Governor Andrew M. Cuomo recently announced the availability of US$11 million to build out the state's network of fast charging stations to support wider adoption of electric vehicles (EVs). The Direct Current Fast Charger program will be administered by the New York State Energy Research and Development Authority (NYSERDA) to scale up EV infrastructure in areas of the state where access to fast charging stations is limited, and will also prioritize improving the availability of charging infrastructure in disadvantaged communities. Increased use of clean transportation supports Cuomo's goal for an 85% reduction in greenhouse gas emissions by 2050 under the Climate Leadership and Community Protection Act.
"New York continues to serve as a national model for reducing greenhouse emissions. As part of our efforts, we must ensure all New Yorkers, no matter where they live or their economic status, have access to the infrastructure required for using EVs," Cuomo said. "This investment will build the infrastructure necessary for empowering more consumers to choose clean, electric transportation options, while making EVs an accessible option for all New Yorkers."
"We are continuing to reimagine New York's future fueled by clean, renewable energy," said Lieutenant Governor Kathy Hochul. "This settlement with Volkswagen will allow us to further expand EV fast charging stations across the state. This helps to advance our commitment to reduce carbon emissions and achieve significant savings in fuel cost. We encourage New Yorkers to buy EVs as we establish more charging stations across the state. We want to ensure New York State continues to lead in building back better, cleaner, and greener now and in the future."
As part of the state's US$127.7 million allocation of the federal Volkswagen Settlement funds, this initiative builds upon Cuomo's "Make Ready" announcement in July, which included a suite of major clean transportation initiatives to accelerate New York's transition to cleaner mobility. It will also address the need to build out a strong network of easily accessible and visible charging stations for consumers in Upstate Regional Economic Development Councils as part of the state's clean transportation strategy.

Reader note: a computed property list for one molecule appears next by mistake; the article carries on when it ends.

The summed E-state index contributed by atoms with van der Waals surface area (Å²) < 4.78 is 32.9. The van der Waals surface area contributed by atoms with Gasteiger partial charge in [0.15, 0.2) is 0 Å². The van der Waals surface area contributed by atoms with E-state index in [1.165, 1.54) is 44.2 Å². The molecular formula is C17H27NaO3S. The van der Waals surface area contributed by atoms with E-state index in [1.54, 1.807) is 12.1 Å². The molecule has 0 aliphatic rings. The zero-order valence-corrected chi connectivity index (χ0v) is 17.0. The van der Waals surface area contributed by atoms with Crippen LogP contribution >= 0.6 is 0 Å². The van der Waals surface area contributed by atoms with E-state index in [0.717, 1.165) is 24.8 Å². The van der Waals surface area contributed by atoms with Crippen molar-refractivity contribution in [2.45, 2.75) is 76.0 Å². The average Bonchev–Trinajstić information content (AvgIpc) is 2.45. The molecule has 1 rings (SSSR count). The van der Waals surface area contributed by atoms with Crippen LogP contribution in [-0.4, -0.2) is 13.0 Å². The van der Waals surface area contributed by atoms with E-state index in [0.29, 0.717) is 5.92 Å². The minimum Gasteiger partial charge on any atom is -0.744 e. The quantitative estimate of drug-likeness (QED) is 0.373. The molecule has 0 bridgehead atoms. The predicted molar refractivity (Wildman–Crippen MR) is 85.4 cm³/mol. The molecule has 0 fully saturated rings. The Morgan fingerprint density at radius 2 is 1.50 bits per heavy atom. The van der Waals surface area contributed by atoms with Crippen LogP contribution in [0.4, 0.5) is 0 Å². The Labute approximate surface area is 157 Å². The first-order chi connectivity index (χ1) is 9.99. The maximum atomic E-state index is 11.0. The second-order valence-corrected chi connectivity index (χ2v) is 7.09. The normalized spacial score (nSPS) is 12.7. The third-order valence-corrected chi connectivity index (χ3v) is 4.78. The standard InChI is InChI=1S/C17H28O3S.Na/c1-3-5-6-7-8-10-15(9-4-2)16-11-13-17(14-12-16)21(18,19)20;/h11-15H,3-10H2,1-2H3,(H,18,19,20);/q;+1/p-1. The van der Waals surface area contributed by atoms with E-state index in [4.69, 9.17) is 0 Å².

The Direct Current Fast Charger program will provide up to 80% of the cost to build publicly available charging stations for EVs. Funding will be made available in specific REDC regions through two initial rounds, through which charging station developers will be selected to install at least four DCFC stations per site, at four or more site locations. Only one proposal per developer will be awarded for each eligible REDC region under each round, and if funding remains after these two rounds are complete, the program will continue to a third round.
The program requires at least 25% of the stations to be located within half a mile of a disadvantaged community in support of the Climate Leadership and Community Protection Act goal of increasing access to clean energy and sustainable infrastructure to all end-users. Developers installing charging stations in rural areas may be eligible to submit proposals under this program that include two different sites, which would support simultaneous charging for two vehicles at each site.
Applicants are encouraged to co-locate Level 2 EV charging stations and distributed energy resources (DERs), such as energy storage and solar, with the DCFC chargers. Although not required, proposals with these elements will garner additional points from the review committee. Funding for Level 2 charging stations is available through the Charge NY program while funding for DERs is available through the NYSERDA's energy storage and solar programs.